Four weeks of writing about women in fintech has given me the opportunity to speak to many talented businesswomen across the globe, many of whom are leading the way in a sector traditionally dominated by men. Breaking the glass ceiling, to coin a phrase.
But it left me wondering, are the challenges women face in fintech the same everywhere? After all, women’s place in society varies from country to country, culture to culture. So I asked some and received some interesting, and varied, responses.
Rhona Parry, CEO of UK debt management company Indesser, said: “In my experience – and this is a generalisation – but the US is much better for fostering diversity, including gender balance. From what I’ve seen, in the US, women are encouraged and facilitated in financial services. I haven’t experienced an ‘old boys club’ there.”
But she followed this up with a caveat. “The US has a broader workforce ‘inclusion’ challenge compared to the UK – the long working hours culture, limited vacation etc – this isn’t conducive to (some) women thriving. Maybe the two things cancel each other out?”
Indeed, male-focused workplace culture is a subject that often comes up when discussing gender inequality in the fintech industry and its big brother, the financial services sector. Antisocial hours and lack of flexibility when it comes to childcare has long been seen as working to the detriment of women in business in Europe and North America.
Nilixa Devlukia, CEO and founder of Norfolk-based regulatory consultancy Payments Solved, echoed this sentiment while telling how she was able to rise above it. “I personally have been fortunate enough to have a lot of flexibility in the roles I’ve had, to the extent I got to the stage that if I didn’t have flexibility I wasn’t prepared to take the job. But I had enough seniority to make that decision.”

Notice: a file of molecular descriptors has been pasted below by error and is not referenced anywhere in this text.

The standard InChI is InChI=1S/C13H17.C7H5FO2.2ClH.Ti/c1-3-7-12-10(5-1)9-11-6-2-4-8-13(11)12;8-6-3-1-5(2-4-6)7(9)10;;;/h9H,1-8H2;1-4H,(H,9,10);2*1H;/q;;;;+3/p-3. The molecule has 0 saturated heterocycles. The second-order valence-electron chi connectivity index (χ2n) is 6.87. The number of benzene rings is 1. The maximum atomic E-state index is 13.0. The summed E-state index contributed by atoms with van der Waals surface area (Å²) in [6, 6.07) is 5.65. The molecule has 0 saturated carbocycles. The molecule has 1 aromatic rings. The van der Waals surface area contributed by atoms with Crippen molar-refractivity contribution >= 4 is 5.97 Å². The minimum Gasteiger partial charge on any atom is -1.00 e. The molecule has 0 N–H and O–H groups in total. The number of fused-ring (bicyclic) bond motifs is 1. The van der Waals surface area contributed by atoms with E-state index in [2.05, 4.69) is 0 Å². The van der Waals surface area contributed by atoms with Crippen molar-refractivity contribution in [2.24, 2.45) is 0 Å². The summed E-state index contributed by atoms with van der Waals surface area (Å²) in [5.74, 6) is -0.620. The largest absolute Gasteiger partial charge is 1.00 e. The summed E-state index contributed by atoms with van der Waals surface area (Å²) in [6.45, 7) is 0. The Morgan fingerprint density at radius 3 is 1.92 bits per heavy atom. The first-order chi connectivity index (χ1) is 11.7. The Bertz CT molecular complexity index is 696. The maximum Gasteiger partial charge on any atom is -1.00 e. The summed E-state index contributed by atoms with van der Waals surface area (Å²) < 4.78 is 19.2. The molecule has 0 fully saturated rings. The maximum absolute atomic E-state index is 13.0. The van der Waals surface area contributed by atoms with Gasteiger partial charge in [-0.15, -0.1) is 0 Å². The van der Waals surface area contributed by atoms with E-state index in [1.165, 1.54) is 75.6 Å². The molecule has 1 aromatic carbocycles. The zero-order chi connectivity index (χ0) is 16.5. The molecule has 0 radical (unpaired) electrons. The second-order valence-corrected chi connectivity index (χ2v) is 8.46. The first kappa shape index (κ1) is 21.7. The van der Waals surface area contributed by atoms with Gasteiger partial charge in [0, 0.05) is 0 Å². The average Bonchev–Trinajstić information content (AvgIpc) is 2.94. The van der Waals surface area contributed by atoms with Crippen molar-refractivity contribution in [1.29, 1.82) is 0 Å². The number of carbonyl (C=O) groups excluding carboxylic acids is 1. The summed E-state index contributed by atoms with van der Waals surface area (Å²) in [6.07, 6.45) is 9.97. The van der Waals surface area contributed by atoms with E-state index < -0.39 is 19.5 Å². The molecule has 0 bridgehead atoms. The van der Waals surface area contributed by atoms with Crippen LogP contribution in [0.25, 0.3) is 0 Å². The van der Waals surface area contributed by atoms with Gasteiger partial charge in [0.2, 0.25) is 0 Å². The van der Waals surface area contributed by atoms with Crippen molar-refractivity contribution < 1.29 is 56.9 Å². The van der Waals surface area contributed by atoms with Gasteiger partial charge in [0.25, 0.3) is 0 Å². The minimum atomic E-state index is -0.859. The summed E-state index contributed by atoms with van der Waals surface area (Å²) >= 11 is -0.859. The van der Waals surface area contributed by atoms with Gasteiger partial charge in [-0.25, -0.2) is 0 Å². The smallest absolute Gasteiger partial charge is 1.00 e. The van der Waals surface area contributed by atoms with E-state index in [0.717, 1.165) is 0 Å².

Azerbaijan-born Lana Tahirly Abdullayeva, a London-based global strategic adviser on digital strategy and innovation, strongly believes that gender inequality – particularly in the UK – can be traced back beyond the boardroom and into the classroom.
Her career journey began by graduating from Baku State University with a tech degree having received an education where there was “an equal celebration” of females and males. By comparison, many top girls’ schools in the UK today do not sufficiently focus on maths and especially science, she says; computer science is not qualified as science at all and a combined science approach does not help to attract interest and build strong foundations. This means there are still fewer women in the tech talent pool to recruit from, despite initiatives to address the imbalance.
Similarly, Mabel Chacko – COO and co-founder of Bangalore-based neo banking platform Open – also feels that progressing into financial services and fintech was a natural continuation of her particular background and upbringing.
She says that while there is a lot of gender inequality in India, that’s not reflected in fintech. “I would say the reason goes back to banking jobs as a natural segment for many working women in India,” she adds, pointing out both her parents were bankers.